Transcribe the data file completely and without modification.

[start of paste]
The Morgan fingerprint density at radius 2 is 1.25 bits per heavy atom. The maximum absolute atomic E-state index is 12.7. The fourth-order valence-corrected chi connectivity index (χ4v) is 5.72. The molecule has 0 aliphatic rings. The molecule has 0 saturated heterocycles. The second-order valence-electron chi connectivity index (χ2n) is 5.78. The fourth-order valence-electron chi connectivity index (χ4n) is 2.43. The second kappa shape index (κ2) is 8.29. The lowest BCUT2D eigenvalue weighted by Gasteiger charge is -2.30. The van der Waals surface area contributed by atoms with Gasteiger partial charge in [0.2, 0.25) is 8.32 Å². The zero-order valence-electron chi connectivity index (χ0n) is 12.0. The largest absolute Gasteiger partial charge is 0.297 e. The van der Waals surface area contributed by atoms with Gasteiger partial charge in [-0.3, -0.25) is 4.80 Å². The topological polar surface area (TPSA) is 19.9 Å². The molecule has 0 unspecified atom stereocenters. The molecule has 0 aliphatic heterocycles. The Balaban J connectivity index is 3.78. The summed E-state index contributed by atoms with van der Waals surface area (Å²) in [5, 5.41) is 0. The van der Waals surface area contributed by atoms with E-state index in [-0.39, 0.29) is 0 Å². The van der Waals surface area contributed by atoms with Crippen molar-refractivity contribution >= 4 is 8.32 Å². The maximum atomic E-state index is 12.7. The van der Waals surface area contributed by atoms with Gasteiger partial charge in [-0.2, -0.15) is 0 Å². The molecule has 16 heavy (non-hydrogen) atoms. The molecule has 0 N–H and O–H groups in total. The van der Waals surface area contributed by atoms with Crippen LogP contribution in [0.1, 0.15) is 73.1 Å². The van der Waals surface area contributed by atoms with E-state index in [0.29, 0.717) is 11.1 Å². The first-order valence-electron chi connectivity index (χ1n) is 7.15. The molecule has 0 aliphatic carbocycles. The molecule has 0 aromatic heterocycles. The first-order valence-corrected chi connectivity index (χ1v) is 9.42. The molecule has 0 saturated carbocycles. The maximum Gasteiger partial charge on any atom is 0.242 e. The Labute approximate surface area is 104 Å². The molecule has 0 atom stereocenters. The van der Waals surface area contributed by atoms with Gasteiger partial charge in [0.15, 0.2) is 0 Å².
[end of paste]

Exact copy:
The Morgan fingerprint density at radius 2 is 1.25 bits per heavy atom. The maximum absolute atomic E-state index is 12.7. The fourth-order valence-corrected chi connectivity index (χ4v) is 5.72. The molecule has 0 aliphatic rings. The molecule has 0 saturated heterocycles. The second-order valence-electron chi connectivity index (χ2n) is 5.78. The fourth-order valence-electron chi connectivity index (χ4n) is 2.43. The second kappa shape index (κ2) is 8.29. The lowest BCUT2D eigenvalue weighted by Gasteiger charge is -2.30. The van der Waals surface area contributed by atoms with Gasteiger partial charge in [0.2, 0.25) is 8.32 Å². The zero-order valence-electron chi connectivity index (χ0n) is 12.0. The largest absolute Gasteiger partial charge is 0.297 e. The van der Waals surface area contributed by atoms with Gasteiger partial charge in [-0.3, -0.25) is 4.80 Å². The topological polar surface area (TPSA) is 19.9 Å². The molecule has 0 unspecified atom stereocenters. The molecule has 0 aliphatic heterocycles. The Balaban J connectivity index is 3.78. The summed E-state index contributed by atoms with van der Waals surface area (Å²) in [5, 5.41) is 0. The van der Waals surface area contributed by atoms with E-state index in [-0.39, 0.29) is 0 Å². The van der Waals surface area contributed by atoms with Crippen molar-refractivity contribution >= 4 is 8.32 Å². The maximum atomic E-state index is 12.7. The van der Waals surface area contributed by atoms with Gasteiger partial charge in [-0.2, -0.15) is 0 Å². The molecule has 16 heavy (non-hydrogen) atoms. The molecule has 0 N–H and O–H groups in total. The van der Waals surface area contributed by atoms with Crippen LogP contribution in [0.1, 0.15) is 73.1 Å². The van der Waals surface area contributed by atoms with E-state index in [0.29, 0.717) is 11.1 Å². The first-order valence-electron chi connectivity index (χ1n) is 7.15. The molecule has 0 aliphatic carbocycles. The molecule has 0 aromatic heterocycles. The first-order valence-corrected chi connectivity index (χ1v) is 9.42. The molecule has 0 saturated carbocycles. The maximum Gasteiger partial charge on any atom is 0.242 e. The Labute approximate surface area is 104 Å². The molecule has 0 atom stereocenters. The van der Waals surface area contributed by atoms with Gasteiger partial charge in [0.15, 0.2) is 0 Å².